As the Agile Project Management approach becomes more mainstream, organisations considering its implementation are deluged with questions.
Is agile project management right for us? Does our current structure support this change? How will we measure progress?
Though replacing traditional project management methods may seem like a leap, taking an agile approach can actually increase productivity, improve accountability and speed up delivery across all team members.
But simply designating an Agile Project Manager (PM) is not enough. The entire organisation must support, engage and embrace new methods and metrics in order to reap the benefits.
One of the key strengths of traditional project management practices is that they provide a robust, time-tested toolkit of metrics and reporting techniques that grant immediate visibility into the timelined progress of a project. Each assignment is divided into a series of granular, linear tasks making it easier to track development.
With the agile project management approach however, the emphasis is more focused on the achievement of the mission than a master checklist of tasks. Agile PMs are dedicated to upholding the project vision while empowering team members to fulfil responsibilities through collaboration and self-direction.
Often many staffers are working simultaneously on different aspects of a project to meet a common end goal, which means their accomplishments may not translate easily into traditional charts and checkboxes. However, there are plenty of effective agile tools and metrics to measure and report progress—if your agile PMs are strong enough to mentor teams and clients through the process and your organisation can be flexible and open to new methodologies.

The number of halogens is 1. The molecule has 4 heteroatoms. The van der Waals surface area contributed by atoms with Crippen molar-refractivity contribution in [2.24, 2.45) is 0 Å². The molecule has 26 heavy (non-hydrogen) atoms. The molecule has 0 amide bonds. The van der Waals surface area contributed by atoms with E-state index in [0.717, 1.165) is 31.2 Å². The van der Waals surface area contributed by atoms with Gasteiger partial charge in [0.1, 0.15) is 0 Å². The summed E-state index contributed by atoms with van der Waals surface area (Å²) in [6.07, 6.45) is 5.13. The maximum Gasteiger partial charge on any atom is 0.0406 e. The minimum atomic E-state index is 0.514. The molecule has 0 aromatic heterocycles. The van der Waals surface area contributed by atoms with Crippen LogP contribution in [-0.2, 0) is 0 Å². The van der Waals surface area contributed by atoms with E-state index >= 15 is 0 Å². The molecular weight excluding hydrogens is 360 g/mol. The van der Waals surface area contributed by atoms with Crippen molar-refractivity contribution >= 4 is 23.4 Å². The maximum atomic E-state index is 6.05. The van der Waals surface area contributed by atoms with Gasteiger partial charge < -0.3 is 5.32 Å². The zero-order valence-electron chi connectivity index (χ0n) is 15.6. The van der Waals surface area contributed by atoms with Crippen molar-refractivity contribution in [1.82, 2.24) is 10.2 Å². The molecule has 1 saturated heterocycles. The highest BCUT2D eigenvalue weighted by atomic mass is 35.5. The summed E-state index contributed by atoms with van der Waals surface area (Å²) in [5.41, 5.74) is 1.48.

Re-thinking Project Metrics
The agile PM is responsible for understanding the progress the team is making and for reporting the pace and movement to key stakeholders.
The tools utilised are designed to give a range of project tracking depths—from top-level, at-a-glance representations like iteration status and burn-down charts, to more detailed, issue-specific examinations during daily stand-up meetings. In either case, all efforts are extremely concentrated and efficient in order to maintain momentum and remove any barriers or obstacles.
Staunchly traditional organisations may be fearful that agile project management is more chaotic and less detail-oriented. But agile methods can actually free the PM from over-planning and minutia to shift more attention to fulfilling the project vision itself.
Agile PMs are not so much taskmasters and controllers of each and every developmental step in the process as they are the keepers of momentum, motivation and empowerment. With the support of senior management, organisations and clients that adapt to and support agile metrics can receive the same high quality of reporting with perhaps even more satisfying emphasis on the main objectives.
Below, we highlight three main themes in project management and the comparison between traditional and agile approaches.
To learn more about how the Agile approach changes the project management role, take a look at the Agile Project Management courses, including Iterative Delivery with Scrum and Kanban; Lean and Agile Project Management and the Fundamentals of Lean and Agile.
In today’s fast paced business world, budgets are constrained and project requirements change quickly, all while turnaround expectations have increased. Organisations and their people need a methodology that is more fluid and adaptive to these evolving demands. Adopting Agile can lead to tangible business improvements quickly.